Should I stay or should I go? This is the very question I’ve asked myself every year, with guilt, after successfully concluding each school year for the past seven years. The question is one that is not easy to answer because there are just too many reasons stemming from the question, “Why should I stay?”
The Whys of Teaching
I have thought about leaving because the trauma I face brings so much pain and stress, but I choose to stay because I can be a source of relief, comfort and healing to the child hurting greater and bearing burdens heavier than what I could ever carry.
I have thought about leaving because there is a lack of depth in the school community due to high turnover rates, but I choose to stay because the instability of our community as a result of crime, poverty, gentrification and teacher turnover leave families asking each year, “Are you leaving too?”
I have thought about leaving because students are drilled academically in the name of equity, deprived of individual freedom, expression and choice as a result of structure that ensures a “safe and orderly” environment, but I choose to stay because I can try to provide a holistic educational experience within the confines of my classroom.
I have thought about leaving because students are defined by the numbers and teachers are defined by the students who “did not make it”. You see, rather than being defined by the journey, we’re defined by the outcomes. But I choose to stay because someone has to celebrate their journey and every small milestone they achieve to get there.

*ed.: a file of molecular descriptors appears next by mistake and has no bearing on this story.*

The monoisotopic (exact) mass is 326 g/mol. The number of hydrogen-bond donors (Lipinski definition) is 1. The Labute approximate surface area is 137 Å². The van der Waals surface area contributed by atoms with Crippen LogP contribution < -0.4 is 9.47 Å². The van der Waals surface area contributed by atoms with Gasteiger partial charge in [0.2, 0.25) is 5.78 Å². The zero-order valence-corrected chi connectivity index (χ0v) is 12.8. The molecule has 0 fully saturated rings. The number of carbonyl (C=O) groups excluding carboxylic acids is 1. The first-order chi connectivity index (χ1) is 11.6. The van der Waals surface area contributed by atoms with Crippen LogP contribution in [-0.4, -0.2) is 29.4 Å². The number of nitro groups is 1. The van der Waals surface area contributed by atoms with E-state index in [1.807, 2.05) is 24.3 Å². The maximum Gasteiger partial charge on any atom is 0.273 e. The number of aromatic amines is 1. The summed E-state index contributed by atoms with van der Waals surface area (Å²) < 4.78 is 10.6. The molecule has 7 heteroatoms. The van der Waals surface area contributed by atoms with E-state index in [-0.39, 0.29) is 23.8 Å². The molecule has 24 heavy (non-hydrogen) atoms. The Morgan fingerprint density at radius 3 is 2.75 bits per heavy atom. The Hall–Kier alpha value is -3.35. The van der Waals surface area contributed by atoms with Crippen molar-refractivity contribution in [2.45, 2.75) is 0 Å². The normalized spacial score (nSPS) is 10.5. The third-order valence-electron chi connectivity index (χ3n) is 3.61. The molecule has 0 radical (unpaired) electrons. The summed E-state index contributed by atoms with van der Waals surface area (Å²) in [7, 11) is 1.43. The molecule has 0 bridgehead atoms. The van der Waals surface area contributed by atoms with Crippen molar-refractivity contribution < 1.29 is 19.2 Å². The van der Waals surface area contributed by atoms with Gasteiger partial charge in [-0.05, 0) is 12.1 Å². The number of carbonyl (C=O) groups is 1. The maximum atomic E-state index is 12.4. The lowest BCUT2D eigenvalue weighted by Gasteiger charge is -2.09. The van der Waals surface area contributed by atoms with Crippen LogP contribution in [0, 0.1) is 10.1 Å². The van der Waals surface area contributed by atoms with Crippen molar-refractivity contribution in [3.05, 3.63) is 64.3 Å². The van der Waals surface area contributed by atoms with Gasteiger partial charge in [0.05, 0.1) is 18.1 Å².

I have thought about leaving because the culture of teaching is driven by fear, judgment and disrespect by those who have left the classroom and continue to stay out of the classroom, but I choose to stay because I have teammates who rely on each other to calm our anxiety, affirm our strengths and hard work as educators and lend a helping hand when things seem too much to handle.
I’m a new mom and I’m realizing that being a teacher is a lot like being a mother. It’s a hard calling that requires putting the needs of others ahead of your own while somehow taking care of yourself to stand, love and care for the life in front of you. And that is precisely the reason why so many teachers stay–life.
The eyes looking up to you in wonder and joy each day.
The mind that absorbs every detail to better understand that circumstances might be hard, but there are people in the world they can trust and rely on to be there to make things a little better in the moment.
And the heart that opens to accept, give and share the love they witnessed first-hand from their teachers unto their peers and strangers.
The life that stands before us will one day stand before others and future generations to shape a world that’s a bit more kind, loving, empathetic and accepting of the beauty diversity brings forth. So, the systemic reasons that make teachers want to leave are almost always outweighed by the value we hold on the lives that stand before us each day.
Andrea Suh has been teaching for seven years in Washington, DC as an early childhood educator. Her passion and career have been focused on providing comprehensive early childhood education to underprivileged students and families.